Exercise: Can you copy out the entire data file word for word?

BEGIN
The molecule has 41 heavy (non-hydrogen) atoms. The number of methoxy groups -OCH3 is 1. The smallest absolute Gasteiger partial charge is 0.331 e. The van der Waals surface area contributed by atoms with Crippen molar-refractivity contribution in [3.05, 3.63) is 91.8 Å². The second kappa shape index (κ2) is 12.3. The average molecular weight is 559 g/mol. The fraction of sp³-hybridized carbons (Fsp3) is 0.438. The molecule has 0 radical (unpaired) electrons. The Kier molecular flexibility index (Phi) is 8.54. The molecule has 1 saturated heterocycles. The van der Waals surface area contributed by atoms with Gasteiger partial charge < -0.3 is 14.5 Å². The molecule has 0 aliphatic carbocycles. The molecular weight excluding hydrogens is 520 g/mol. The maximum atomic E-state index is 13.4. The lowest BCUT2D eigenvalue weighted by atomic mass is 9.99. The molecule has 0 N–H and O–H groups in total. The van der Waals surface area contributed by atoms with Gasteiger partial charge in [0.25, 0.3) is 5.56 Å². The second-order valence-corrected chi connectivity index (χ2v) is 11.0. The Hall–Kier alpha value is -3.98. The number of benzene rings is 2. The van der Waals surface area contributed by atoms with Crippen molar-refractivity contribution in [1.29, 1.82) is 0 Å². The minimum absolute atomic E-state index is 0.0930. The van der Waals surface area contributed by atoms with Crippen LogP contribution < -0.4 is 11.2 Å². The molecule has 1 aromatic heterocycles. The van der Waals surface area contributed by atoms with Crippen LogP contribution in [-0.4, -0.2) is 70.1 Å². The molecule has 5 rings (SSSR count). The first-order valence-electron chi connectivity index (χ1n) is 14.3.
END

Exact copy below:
The molecule has 41 heavy (non-hydrogen) atoms. The number of methoxy groups -OCH3 is 1. The smallest absolute Gasteiger partial charge is 0.331 e. The van der Waals surface area contributed by atoms with Crippen molar-refractivity contribution in [3.05, 3.63) is 91.8 Å². The second kappa shape index (κ2) is 12.3. The average molecular weight is 559 g/mol. The fraction of sp³-hybridized carbons (Fsp3) is 0.438. The molecule has 0 radical (unpaired) electrons. The Kier molecular flexibility index (Phi) is 8.54. The molecule has 1 saturated heterocycles. The van der Waals surface area contributed by atoms with Gasteiger partial charge < -0.3 is 14.5 Å². The molecule has 0 aliphatic carbocycles. The molecular weight excluding hydrogens is 520 g/mol. The maximum atomic E-state index is 13.4. The lowest BCUT2D eigenvalue weighted by atomic mass is 9.99. The molecule has 0 N–H and O–H groups in total. The van der Waals surface area contributed by atoms with Gasteiger partial charge in [0.25, 0.3) is 5.56 Å². The second-order valence-corrected chi connectivity index (χ2v) is 11.0. The Hall–Kier alpha value is -3.98. The number of benzene rings is 2. The van der Waals surface area contributed by atoms with Crippen molar-refractivity contribution in [1.29, 1.82) is 0 Å². The minimum absolute atomic E-state index is 0.0930. The van der Waals surface area contributed by atoms with Crippen LogP contribution < -0.4 is 11.2 Å². The molecule has 1 aromatic heterocycles. The van der Waals surface area contributed by atoms with Crippen LogP contribution in [-0.4, -0.2) is 70.1 Å². The molecule has 5 rings (SSSR count). The first-order valence-electron chi connectivity index (χ1n) is 14.3.